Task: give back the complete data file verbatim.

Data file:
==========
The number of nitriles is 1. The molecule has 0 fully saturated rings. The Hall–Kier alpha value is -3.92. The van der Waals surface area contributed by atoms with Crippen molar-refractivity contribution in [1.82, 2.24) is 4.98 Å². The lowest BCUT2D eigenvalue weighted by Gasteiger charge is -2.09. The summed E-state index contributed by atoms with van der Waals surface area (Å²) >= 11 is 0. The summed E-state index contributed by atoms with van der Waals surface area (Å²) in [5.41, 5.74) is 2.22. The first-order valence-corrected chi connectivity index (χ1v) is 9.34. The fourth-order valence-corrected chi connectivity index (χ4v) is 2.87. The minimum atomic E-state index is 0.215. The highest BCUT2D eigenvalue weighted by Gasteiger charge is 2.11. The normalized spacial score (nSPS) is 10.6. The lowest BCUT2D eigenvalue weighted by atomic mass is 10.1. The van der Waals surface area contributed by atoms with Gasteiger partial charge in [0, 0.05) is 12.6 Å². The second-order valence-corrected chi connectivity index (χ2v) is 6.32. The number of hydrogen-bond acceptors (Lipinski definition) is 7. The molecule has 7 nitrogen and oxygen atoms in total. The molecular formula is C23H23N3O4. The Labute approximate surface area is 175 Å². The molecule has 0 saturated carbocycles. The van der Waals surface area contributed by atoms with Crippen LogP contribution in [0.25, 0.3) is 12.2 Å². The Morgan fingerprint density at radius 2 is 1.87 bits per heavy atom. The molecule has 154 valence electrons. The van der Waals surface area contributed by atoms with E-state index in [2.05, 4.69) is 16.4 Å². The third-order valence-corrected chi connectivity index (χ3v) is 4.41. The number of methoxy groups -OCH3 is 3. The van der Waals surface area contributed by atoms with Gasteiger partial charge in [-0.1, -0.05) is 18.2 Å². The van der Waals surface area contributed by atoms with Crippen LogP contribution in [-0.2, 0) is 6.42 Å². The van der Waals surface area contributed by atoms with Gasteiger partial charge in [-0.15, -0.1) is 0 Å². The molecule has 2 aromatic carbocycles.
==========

The number of nitriles is 1. The molecule has 0 fully saturated rings. The Hall–Kier alpha value is -3.92. The van der Waals surface area contributed by atoms with Crippen molar-refractivity contribution in [1.82, 2.24) is 4.98 Å². The lowest BCUT2D eigenvalue weighted by Gasteiger charge is -2.09. The summed E-state index contributed by atoms with van der Waals surface area (Å²) >= 11 is 0. The summed E-state index contributed by atoms with van der Waals surface area (Å²) in [5.41, 5.74) is 2.22. The first-order valence-corrected chi connectivity index (χ1v) is 9.34. The fourth-order valence-corrected chi connectivity index (χ4v) is 2.87. The minimum atomic E-state index is 0.215. The highest BCUT2D eigenvalue weighted by Gasteiger charge is 2.11. The normalized spacial score (nSPS) is 10.6. The lowest BCUT2D eigenvalue weighted by atomic mass is 10.1. The van der Waals surface area contributed by atoms with Gasteiger partial charge in [0, 0.05) is 12.6 Å². The second-order valence-corrected chi connectivity index (χ2v) is 6.32. The number of hydrogen-bond acceptors (Lipinski definition) is 7. The molecule has 7 nitrogen and oxygen atoms in total. The molecular formula is C23H23N3O4. The Labute approximate surface area is 175 Å². The molecule has 0 saturated carbocycles. The van der Waals surface area contributed by atoms with Crippen LogP contribution in [0.25, 0.3) is 12.2 Å². The Morgan fingerprint density at radius 2 is 1.87 bits per heavy atom. The molecule has 154 valence electrons. The van der Waals surface area contributed by atoms with E-state index in [2.05, 4.69) is 16.4 Å². The third-order valence-corrected chi connectivity index (χ3v) is 4.41. The number of methoxy groups -OCH3 is 3. The van der Waals surface area contributed by atoms with Gasteiger partial charge in [-0.1, -0.05) is 18.2 Å². The van der Waals surface area contributed by atoms with Crippen LogP contribution in [-0.2, 0) is 6.42 Å². The van der Waals surface area contributed by atoms with Gasteiger partial charge in [-0.15, -0.1) is 0 Å². The molecule has 2 aromatic carbocycles.